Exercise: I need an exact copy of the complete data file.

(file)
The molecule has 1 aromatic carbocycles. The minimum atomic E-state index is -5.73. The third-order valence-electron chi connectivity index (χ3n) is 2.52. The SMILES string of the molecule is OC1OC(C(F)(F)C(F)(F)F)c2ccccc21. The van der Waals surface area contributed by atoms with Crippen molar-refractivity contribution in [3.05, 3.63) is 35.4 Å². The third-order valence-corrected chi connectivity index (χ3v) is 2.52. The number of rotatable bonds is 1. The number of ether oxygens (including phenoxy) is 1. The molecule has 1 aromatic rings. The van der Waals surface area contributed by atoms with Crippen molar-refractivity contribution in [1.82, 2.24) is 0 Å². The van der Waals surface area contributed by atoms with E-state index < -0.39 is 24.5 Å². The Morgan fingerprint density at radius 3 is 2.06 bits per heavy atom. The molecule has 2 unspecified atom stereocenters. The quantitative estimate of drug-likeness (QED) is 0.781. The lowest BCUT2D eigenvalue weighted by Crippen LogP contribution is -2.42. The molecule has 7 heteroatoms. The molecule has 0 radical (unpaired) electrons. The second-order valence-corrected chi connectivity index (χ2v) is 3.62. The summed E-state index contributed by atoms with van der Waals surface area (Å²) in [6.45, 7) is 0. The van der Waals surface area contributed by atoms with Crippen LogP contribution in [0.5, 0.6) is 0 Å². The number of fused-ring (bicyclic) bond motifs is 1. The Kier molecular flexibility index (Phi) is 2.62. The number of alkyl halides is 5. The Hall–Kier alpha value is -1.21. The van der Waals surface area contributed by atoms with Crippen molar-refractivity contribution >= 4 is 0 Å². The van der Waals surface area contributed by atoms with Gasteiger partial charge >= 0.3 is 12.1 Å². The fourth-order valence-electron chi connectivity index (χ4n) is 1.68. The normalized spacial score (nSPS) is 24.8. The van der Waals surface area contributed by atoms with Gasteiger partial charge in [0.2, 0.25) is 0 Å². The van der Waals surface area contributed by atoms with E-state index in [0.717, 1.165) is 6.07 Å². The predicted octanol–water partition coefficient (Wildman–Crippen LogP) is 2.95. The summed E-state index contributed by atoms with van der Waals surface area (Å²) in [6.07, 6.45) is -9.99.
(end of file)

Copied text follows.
The molecule has 1 aromatic carbocycles. The minimum atomic E-state index is -5.73. The third-order valence-electron chi connectivity index (χ3n) is 2.52. The SMILES string of the molecule is OC1OC(C(F)(F)C(F)(F)F)c2ccccc21. The van der Waals surface area contributed by atoms with Crippen molar-refractivity contribution in [3.05, 3.63) is 35.4 Å². The third-order valence-corrected chi connectivity index (χ3v) is 2.52. The number of rotatable bonds is 1. The number of ether oxygens (including phenoxy) is 1. The molecule has 1 aromatic rings. The van der Waals surface area contributed by atoms with Crippen molar-refractivity contribution in [1.82, 2.24) is 0 Å². The van der Waals surface area contributed by atoms with E-state index < -0.39 is 24.5 Å². The Morgan fingerprint density at radius 3 is 2.06 bits per heavy atom. The molecule has 2 unspecified atom stereocenters. The quantitative estimate of drug-likeness (QED) is 0.781. The lowest BCUT2D eigenvalue weighted by Crippen LogP contribution is -2.42. The molecule has 7 heteroatoms. The molecule has 0 radical (unpaired) electrons. The second-order valence-corrected chi connectivity index (χ2v) is 3.62. The summed E-state index contributed by atoms with van der Waals surface area (Å²) in [6.45, 7) is 0. The van der Waals surface area contributed by atoms with Crippen LogP contribution in [0.5, 0.6) is 0 Å². The number of fused-ring (bicyclic) bond motifs is 1. The Kier molecular flexibility index (Phi) is 2.62. The number of alkyl halides is 5. The Hall–Kier alpha value is -1.21. The van der Waals surface area contributed by atoms with Crippen molar-refractivity contribution >= 4 is 0 Å². The van der Waals surface area contributed by atoms with Gasteiger partial charge >= 0.3 is 12.1 Å². The fourth-order valence-electron chi connectivity index (χ4n) is 1.68. The normalized spacial score (nSPS) is 24.8. The van der Waals surface area contributed by atoms with Gasteiger partial charge in [0.2, 0.25) is 0 Å². The van der Waals surface area contributed by atoms with E-state index in [0.717, 1.165) is 6.07 Å². The predicted octanol–water partition coefficient (Wildman–Crippen LogP) is 2.95. The summed E-state index contributed by atoms with van der Waals surface area (Å²) in [6.07, 6.45) is -9.99.